One of the first things I do when reviewing a resumé is scanning it’s length. As soon as my mouse scrolls past two pages, I cringe.
Unless you’re writing a CV (which is primarily for industries like academia, research and science), your resumé should not exceed 2 pages.
There are two ways of doing this. You can reduce the number of responsibilities and only stick to the relevant ones.
The second way, the preferred way, is to exclude the job altogether.
At this point you might be wondering “Woah! Exclude a job? What are you talking about? Every job I’ve ever done is important!”
Well, not really.
Remember, the only purpose of a resumé is to get a screening call for the job interview. Nothing more.
As such, the recruiter does not need to see every single job you’ve ever done. See if you fit into any of these scenarios and exclude your jobs accordingly.
Scenario #1 Only include the jobs that ended in the last 10 years.
So for example, if in your entire career you’ve done:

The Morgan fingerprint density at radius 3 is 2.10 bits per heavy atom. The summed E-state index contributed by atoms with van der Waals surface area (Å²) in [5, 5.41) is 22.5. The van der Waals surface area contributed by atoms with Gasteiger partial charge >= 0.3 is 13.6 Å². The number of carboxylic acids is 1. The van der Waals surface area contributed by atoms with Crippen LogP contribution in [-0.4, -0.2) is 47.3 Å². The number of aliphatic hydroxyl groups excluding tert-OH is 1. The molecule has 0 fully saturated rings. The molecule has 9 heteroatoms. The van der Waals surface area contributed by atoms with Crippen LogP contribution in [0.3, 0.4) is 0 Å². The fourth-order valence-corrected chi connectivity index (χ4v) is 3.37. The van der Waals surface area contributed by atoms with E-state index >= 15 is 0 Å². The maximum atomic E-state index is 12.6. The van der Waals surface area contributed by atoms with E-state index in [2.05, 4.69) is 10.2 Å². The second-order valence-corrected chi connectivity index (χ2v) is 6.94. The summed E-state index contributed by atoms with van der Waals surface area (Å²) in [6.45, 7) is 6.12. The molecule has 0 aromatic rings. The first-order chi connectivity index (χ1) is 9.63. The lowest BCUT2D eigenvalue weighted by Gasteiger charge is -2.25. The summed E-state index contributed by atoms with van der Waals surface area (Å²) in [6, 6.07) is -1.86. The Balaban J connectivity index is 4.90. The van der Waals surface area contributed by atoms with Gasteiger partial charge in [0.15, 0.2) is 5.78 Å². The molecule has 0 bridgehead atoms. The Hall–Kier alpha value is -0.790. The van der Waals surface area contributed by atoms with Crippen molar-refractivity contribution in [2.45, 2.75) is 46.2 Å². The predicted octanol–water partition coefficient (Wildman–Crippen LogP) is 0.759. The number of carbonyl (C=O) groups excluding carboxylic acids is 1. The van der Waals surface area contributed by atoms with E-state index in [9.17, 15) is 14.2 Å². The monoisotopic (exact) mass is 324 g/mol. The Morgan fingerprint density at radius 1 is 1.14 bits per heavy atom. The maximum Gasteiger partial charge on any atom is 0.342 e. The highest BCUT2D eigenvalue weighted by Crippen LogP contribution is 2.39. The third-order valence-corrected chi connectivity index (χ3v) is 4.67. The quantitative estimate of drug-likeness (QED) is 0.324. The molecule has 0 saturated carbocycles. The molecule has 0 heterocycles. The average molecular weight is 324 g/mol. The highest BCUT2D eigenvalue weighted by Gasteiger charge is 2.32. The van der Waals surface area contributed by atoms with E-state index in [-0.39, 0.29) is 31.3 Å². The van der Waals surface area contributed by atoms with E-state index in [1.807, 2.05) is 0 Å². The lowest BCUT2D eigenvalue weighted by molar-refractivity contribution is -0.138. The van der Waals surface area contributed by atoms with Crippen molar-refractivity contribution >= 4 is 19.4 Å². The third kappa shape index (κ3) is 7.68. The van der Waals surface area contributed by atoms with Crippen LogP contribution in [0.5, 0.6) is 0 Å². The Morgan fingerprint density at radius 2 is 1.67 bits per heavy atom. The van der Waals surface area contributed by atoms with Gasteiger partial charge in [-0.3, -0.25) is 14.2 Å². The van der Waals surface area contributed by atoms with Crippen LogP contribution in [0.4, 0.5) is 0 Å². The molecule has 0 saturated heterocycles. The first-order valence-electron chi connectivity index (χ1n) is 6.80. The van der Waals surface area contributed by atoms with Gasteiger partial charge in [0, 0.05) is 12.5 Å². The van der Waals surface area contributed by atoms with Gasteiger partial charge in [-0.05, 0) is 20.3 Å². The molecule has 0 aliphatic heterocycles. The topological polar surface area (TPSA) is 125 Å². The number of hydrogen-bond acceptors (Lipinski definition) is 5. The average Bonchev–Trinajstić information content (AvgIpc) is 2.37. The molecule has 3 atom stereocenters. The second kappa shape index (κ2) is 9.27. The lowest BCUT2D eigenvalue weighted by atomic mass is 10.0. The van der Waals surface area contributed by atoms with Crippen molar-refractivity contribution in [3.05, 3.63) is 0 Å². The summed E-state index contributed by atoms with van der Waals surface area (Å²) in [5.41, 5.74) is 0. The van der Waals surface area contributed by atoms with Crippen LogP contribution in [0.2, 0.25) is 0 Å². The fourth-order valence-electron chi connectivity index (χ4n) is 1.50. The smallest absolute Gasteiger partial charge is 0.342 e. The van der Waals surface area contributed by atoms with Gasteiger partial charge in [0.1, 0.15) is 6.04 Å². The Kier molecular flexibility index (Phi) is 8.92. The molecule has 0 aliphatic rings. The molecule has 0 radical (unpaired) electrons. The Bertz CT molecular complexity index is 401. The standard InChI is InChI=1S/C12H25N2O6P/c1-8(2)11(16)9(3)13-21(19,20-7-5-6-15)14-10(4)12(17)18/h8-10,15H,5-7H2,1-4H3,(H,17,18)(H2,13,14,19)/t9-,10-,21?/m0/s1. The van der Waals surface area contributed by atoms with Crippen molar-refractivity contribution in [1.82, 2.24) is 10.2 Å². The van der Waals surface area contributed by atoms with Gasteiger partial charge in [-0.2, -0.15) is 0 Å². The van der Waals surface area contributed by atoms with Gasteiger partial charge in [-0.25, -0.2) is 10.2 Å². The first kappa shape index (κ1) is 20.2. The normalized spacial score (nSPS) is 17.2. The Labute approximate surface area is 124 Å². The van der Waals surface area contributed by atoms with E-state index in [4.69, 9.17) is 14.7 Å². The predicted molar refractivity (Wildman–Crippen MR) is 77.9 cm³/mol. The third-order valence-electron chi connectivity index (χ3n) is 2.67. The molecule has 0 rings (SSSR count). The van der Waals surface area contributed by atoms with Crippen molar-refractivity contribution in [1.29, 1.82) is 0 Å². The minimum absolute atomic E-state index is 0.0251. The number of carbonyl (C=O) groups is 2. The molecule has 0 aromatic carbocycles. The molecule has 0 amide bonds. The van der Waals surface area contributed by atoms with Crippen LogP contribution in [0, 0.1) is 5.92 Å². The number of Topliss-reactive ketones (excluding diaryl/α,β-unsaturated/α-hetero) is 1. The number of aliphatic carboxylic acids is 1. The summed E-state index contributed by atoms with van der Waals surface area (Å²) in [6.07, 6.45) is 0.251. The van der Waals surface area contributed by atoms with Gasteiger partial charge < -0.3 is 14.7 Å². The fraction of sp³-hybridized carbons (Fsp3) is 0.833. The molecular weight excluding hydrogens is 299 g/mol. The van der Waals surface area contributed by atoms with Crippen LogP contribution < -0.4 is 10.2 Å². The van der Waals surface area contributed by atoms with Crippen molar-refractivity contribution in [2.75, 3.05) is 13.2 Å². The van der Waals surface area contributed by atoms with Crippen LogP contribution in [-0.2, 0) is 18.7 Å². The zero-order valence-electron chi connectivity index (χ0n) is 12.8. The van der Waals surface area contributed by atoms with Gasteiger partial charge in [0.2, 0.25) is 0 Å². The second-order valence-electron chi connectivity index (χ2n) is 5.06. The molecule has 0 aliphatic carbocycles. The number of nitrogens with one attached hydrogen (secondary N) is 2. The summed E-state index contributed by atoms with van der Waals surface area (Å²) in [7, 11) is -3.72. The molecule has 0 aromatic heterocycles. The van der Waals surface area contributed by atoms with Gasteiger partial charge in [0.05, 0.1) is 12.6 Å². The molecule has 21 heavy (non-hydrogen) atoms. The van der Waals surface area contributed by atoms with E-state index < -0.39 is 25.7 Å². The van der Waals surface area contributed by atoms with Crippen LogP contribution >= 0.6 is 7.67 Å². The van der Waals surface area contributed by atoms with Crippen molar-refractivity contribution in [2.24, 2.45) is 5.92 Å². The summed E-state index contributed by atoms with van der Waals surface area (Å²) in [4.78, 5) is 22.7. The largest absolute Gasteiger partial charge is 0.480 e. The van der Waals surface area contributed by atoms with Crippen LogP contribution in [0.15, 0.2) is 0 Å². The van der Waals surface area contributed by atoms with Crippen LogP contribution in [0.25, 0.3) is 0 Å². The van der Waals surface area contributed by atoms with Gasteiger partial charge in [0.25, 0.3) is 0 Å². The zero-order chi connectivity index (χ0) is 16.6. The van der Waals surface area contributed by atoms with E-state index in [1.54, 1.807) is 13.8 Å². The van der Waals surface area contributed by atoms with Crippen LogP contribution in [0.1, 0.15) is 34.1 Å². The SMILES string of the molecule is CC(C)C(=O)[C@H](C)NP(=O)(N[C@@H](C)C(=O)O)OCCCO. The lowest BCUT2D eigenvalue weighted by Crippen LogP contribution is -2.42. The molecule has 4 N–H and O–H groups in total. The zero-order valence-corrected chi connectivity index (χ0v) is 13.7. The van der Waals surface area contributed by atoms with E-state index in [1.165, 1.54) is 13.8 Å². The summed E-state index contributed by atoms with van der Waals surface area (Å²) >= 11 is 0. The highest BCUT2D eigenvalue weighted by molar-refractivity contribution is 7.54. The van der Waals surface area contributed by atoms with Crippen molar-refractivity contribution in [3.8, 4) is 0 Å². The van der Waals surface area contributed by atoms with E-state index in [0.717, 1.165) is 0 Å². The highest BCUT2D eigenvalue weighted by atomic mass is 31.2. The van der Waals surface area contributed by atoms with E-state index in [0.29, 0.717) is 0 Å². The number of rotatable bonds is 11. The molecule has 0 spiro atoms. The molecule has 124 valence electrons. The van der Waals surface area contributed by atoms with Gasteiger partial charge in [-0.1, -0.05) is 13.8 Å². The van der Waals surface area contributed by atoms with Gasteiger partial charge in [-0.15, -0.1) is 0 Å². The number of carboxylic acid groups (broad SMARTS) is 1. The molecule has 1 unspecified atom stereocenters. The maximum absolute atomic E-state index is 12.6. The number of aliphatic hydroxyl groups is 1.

Job #1 2012-2020
Job #2 2008-2012
Job #3 2005-2008
You should exclude Job #3.
Why 10 years? This is the general guideline as per career experts, the logic being that what you’ve done in the last 10 years is what primarily shapes how you will perform in the new job.
Scenario #2 Exclude historical irrelevant jobs
If you’re applying for a job as a project coordinator, that job as a retail sales rep you did 8 years ago will not really move the needle to influence the recruiter to make that call/no-call decision.
An exception may be if that job was in the exact same industry as you’re targeting now.
For example, if you’re applying for a project coordinator job in the banking industry, and you used to be a customer sales rep for a bank, then you will find relevance there.
As hard as it is to leave out that precious experience, recall that your resumé’s purpose is to get the job interview. Then, use the job interview to bring up that experience where appropriate.
See? It won’t be wasted after all.